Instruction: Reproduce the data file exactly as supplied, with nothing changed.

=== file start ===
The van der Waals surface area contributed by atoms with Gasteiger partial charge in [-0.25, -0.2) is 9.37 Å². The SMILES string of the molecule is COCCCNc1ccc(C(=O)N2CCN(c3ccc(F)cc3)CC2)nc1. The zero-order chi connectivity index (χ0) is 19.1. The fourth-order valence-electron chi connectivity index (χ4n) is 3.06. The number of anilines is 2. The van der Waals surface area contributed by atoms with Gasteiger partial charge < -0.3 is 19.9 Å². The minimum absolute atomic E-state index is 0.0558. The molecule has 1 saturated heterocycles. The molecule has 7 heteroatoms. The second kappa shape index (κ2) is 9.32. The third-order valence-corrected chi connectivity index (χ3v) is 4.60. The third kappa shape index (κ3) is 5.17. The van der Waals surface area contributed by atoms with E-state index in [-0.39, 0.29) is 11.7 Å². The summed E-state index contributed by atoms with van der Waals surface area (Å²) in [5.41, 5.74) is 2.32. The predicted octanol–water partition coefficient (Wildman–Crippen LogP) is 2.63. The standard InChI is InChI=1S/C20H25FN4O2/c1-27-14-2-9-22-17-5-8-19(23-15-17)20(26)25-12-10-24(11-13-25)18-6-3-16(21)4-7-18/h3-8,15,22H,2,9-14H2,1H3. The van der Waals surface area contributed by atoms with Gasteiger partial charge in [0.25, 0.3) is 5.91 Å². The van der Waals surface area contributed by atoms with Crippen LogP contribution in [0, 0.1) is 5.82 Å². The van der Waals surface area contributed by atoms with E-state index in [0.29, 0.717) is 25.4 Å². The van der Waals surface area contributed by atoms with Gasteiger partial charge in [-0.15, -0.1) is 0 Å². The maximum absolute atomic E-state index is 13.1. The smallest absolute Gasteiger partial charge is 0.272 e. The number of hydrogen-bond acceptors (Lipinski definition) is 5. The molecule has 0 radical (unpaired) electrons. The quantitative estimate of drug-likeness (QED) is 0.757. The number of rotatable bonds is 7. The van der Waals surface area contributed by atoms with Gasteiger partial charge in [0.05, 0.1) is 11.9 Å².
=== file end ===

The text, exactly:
The van der Waals surface area contributed by atoms with Gasteiger partial charge in [-0.25, -0.2) is 9.37 Å². The SMILES string of the molecule is COCCCNc1ccc(C(=O)N2CCN(c3ccc(F)cc3)CC2)nc1. The zero-order chi connectivity index (χ0) is 19.1. The fourth-order valence-electron chi connectivity index (χ4n) is 3.06. The number of anilines is 2. The van der Waals surface area contributed by atoms with Gasteiger partial charge < -0.3 is 19.9 Å². The minimum absolute atomic E-state index is 0.0558. The molecule has 1 saturated heterocycles. The molecule has 7 heteroatoms. The second kappa shape index (κ2) is 9.32. The third-order valence-corrected chi connectivity index (χ3v) is 4.60. The third kappa shape index (κ3) is 5.17. The van der Waals surface area contributed by atoms with E-state index in [-0.39, 0.29) is 11.7 Å². The summed E-state index contributed by atoms with van der Waals surface area (Å²) in [5.41, 5.74) is 2.32. The predicted octanol–water partition coefficient (Wildman–Crippen LogP) is 2.63. The standard InChI is InChI=1S/C20H25FN4O2/c1-27-14-2-9-22-17-5-8-19(23-15-17)20(26)25-12-10-24(11-13-25)18-6-3-16(21)4-7-18/h3-8,15,22H,2,9-14H2,1H3. The van der Waals surface area contributed by atoms with Gasteiger partial charge in [0.25, 0.3) is 5.91 Å². The van der Waals surface area contributed by atoms with Crippen LogP contribution in [0, 0.1) is 5.82 Å². The van der Waals surface area contributed by atoms with E-state index in [0.29, 0.717) is 25.4 Å². The van der Waals surface area contributed by atoms with Gasteiger partial charge in [-0.15, -0.1) is 0 Å². The maximum absolute atomic E-state index is 13.1. The smallest absolute Gasteiger partial charge is 0.272 e. The number of hydrogen-bond acceptors (Lipinski definition) is 5. The molecule has 0 radical (unpaired) electrons. The quantitative estimate of drug-likeness (QED) is 0.757. The number of rotatable bonds is 7. The van der Waals surface area contributed by atoms with Gasteiger partial charge in [0.05, 0.1) is 11.9 Å².